Gareth Bain said...

This one I only got the theme properly after reading yours and Oranges blogs. I somehow interpreted them as THE x in the y, and the "in the" part just seemed to disappear. Consequently even though all the theme answers except for "monkey in the middle" (which is called "piggie in the middle here") were all pretty transparent even without crossers, I never wrote them in, and was most puzzled, even after completing the crossword.

Re: Crosswordese 101 - you missed the other meaning of Oriel - the Oxford College - I'm sure I've seen it at least once so far in an American puzzle, does it come up that often? Hmm - MG's database says last turned up as the college in '05, so I guess I >wasn't< around.

APERY/APING got me too.


Anonymous said...

A really good puzzle! Had trouble with 35D -I know little about country music but have heard of Randy Travis so that screwed things up. Also never heard of monkey in the middle but played a lot of kick the can about 100 years ago. Oaky was easy, sofa was funny, and the theme was inspired!

Anonymous said...

Loved it! Had no problem with APERY (like it better than APING, which I had first): seems common enough for me. Thanks for the write-up, Rex!

Joon said...

loved it, too. if this is a debut for jeff chen (as it seems to be?), then congrats to him--i'm hoping to see his byline again! fun theme, nice fill, good cluing. could have been harder for a friday, but i'm not complaining about the difficulty if the quality is this high.

Carol said...

Liked the puzzle, also. Especially some of the ? clues.

Our paper had 6D as clued as accessories, so it evidently got fixed before printing hard copy. I did it online, so wondered about the plural.

Any, thanks for explaining the theme. I'd miss out on the theme many times if it weren't for this blog!

jeff in chicago said...

Yes. Very nice. Great clues for PRICK and HITCH. And the back-to-back "Race unit" and Corn unit" clues.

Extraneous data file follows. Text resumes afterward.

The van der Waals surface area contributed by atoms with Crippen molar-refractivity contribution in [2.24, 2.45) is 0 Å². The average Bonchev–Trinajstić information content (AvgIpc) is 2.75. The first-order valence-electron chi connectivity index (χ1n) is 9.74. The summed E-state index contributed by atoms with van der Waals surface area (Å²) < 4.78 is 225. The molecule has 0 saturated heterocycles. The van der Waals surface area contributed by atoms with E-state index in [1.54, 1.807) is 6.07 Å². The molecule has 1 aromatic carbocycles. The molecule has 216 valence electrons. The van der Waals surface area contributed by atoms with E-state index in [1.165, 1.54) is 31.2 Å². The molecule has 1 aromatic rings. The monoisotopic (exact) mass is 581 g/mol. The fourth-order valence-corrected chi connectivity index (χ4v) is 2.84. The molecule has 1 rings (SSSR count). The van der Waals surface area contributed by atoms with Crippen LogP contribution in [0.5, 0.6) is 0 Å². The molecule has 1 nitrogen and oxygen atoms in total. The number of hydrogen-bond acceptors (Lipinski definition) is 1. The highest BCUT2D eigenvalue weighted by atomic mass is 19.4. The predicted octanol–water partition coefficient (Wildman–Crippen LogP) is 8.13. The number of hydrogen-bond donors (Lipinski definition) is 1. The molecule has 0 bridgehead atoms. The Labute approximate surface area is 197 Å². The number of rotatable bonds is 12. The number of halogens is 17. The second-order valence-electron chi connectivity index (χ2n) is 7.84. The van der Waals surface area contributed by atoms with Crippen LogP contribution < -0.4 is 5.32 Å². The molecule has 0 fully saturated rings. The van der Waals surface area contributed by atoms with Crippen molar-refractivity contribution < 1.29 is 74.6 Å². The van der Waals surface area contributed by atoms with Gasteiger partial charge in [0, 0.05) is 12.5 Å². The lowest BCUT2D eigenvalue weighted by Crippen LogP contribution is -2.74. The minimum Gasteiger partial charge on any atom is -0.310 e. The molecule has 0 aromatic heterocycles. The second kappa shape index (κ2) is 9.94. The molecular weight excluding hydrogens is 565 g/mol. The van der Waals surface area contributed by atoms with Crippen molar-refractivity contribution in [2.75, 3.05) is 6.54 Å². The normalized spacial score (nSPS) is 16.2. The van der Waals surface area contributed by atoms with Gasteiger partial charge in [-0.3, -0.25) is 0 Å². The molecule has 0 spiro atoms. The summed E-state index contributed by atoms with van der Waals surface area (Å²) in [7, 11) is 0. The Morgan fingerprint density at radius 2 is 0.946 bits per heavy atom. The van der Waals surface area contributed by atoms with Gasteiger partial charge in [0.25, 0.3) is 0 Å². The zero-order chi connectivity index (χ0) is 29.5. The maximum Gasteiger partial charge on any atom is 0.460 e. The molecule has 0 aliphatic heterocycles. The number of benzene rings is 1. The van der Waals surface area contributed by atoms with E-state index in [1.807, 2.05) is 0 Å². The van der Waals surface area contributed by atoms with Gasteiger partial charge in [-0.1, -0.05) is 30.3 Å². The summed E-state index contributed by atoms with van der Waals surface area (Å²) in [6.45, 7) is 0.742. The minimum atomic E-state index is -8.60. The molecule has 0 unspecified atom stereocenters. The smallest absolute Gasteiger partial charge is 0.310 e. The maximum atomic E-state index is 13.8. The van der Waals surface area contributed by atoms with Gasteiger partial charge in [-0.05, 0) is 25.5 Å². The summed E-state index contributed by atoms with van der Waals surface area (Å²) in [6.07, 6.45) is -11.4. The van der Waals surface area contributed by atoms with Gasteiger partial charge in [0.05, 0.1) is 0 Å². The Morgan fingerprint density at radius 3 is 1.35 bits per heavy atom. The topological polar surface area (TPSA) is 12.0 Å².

I thank Mr. Chen for the reminder. I need to buy some DEET. Rehearsals move outdoors this week.

Gary Lowe said...

It's like a WUZZLE. Yesterday's NYT synd. was kind of a WUZZLE, too, with GET over IT 4 times.

Tip o the hat for the theme, and 4 - 15's, without crappy fill.

Anonymous said...

Totally agree w/ Rex. This one was a delight.

*David* said...

The puzzle was excellent, I am just disappointed at the ease in a Friday puzzle. I also put APING in for APERY and had ECLAR for ECLAT which gave me ROW on the down. Otherwise minimal slowdown which is completely alien for me on a Friday.

We need to push for the difficulty level to be ramped up I need to scracth my head a bit on a Friday.

PuzzleGirl said...

Agree with everybody — very nice puzzle! I love the word STROP. That is all.

Anonymous said...

I thought the was weak, but at least the overall fill was entertaining. Still far too easy for a Friday puzzle.

Anonymous said...

That should have been 'I thought the theme was weak...'

CartBoy said...

Took a while to get the ball rolling in a quadrant, but then bada bing, bada bing, done! Great puzzle for the Friday before a big holiday. Happy 4th!

eileen said...

I just loved this puzzle. I can understand why some members of this community thought it was a gimme for a Friday but as Rex said it's a confidence builder for a newbie like me.
The theme was fantastic and was able to figure it out after I got
THE GORILLA MIST. It also helped that I am a huge Police fan!

Rex, thanks for the clip!



A very esoteric (and fun) puzzle. I agree with Rex, this is exactly the kind of puzzle we hope to see more of. The dumbing out of American newspapers is NOT the way to increase readership.

I loved many of these clever cross clues:
SOFA for remote location.
STROP for barber's device.
SIRED for brought into being.
LOUD for musician's forte.
SMUT for blue books.
ACTS for John follower.
AMEN for service ender.
DEET for debuggubg application.

Hey, how can one not enjoy doing this puzzle? Kudos to Mr. Chen.

shrub5 said...

I didn't get the theme right until I came here (duh). But still enjoyed the puzzle and loved the many clever clues. I've seen this similarly clued before and once again wonder: how many solvers have eaten (low fat) emu?? For 9D) Bulls' predictions I was thinking of the Chicago basketball team and wondered what 3 letter version of NBA championship I could come up with. As an aside, the Bulls vs. Celtics playoff round was the most exciting b-ball I've seen in a long while!
My regards to Jeff Chen for a VERY nice puzzle experience, except that now I have that cloying ear worm "Tomorrow" stuck in my head.
Happy Birthday, America.

Orange said...

This week, my husband and I watched the Police interviewed, singly and then together, by Elvis Costello on his Sundance Channel show. O. Mi. God. Stewart Copeland is American?!? How on earth did I never know that? I saw their reunion concert—twice. I lived and breathed Synchronicity in high school. Totally thought he was English. (Elvis's show is great—look for it if you've never seen. It's called Spectacle.)